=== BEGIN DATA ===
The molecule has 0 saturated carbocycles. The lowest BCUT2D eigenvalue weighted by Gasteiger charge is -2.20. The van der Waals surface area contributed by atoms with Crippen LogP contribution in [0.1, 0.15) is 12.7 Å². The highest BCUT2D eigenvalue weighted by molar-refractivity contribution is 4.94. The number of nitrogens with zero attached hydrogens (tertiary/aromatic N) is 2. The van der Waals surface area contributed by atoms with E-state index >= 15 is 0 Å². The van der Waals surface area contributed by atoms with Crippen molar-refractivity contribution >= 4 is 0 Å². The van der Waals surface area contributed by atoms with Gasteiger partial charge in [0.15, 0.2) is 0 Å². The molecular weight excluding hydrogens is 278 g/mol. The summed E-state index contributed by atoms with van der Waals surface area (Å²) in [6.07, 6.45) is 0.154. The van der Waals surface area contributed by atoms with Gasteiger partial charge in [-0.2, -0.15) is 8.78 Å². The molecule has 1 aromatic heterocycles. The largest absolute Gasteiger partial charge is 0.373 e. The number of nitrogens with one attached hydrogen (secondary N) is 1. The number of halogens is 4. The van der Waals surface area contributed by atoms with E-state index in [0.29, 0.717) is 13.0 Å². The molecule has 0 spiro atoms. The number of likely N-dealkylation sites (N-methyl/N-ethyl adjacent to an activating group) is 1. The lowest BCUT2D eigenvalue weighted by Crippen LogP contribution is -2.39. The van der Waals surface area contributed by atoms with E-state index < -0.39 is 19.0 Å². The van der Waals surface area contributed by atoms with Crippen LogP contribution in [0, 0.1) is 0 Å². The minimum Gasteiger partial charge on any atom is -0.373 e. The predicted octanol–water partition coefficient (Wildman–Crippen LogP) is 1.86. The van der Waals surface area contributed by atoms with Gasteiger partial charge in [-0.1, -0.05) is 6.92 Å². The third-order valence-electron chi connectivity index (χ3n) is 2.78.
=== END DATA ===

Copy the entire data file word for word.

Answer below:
The molecule has 0 saturated carbocycles. The lowest BCUT2D eigenvalue weighted by Gasteiger charge is -2.20. The van der Waals surface area contributed by atoms with Crippen LogP contribution in [0.1, 0.15) is 12.7 Å². The highest BCUT2D eigenvalue weighted by molar-refractivity contribution is 4.94. The number of nitrogens with zero attached hydrogens (tertiary/aromatic N) is 2. The van der Waals surface area contributed by atoms with E-state index >= 15 is 0 Å². The van der Waals surface area contributed by atoms with Crippen molar-refractivity contribution >= 4 is 0 Å². The van der Waals surface area contributed by atoms with Gasteiger partial charge in [0.15, 0.2) is 0 Å². The molecular weight excluding hydrogens is 278 g/mol. The summed E-state index contributed by atoms with van der Waals surface area (Å²) in [6.07, 6.45) is 0.154. The van der Waals surface area contributed by atoms with Gasteiger partial charge in [-0.2, -0.15) is 8.78 Å². The molecule has 1 aromatic heterocycles. The largest absolute Gasteiger partial charge is 0.373 e. The number of nitrogens with one attached hydrogen (secondary N) is 1. The number of halogens is 4. The van der Waals surface area contributed by atoms with E-state index in [0.29, 0.717) is 13.0 Å². The molecule has 0 spiro atoms. The number of likely N-dealkylation sites (N-methyl/N-ethyl adjacent to an activating group) is 1. The lowest BCUT2D eigenvalue weighted by Crippen LogP contribution is -2.39. The van der Waals surface area contributed by atoms with E-state index < -0.39 is 19.0 Å². The van der Waals surface area contributed by atoms with Crippen LogP contribution in [0, 0.1) is 0 Å². The minimum Gasteiger partial charge on any atom is -0.373 e. The predicted octanol–water partition coefficient (Wildman–Crippen LogP) is 1.86. The van der Waals surface area contributed by atoms with Gasteiger partial charge in [-0.1, -0.05) is 6.92 Å². The third-order valence-electron chi connectivity index (χ3n) is 2.78.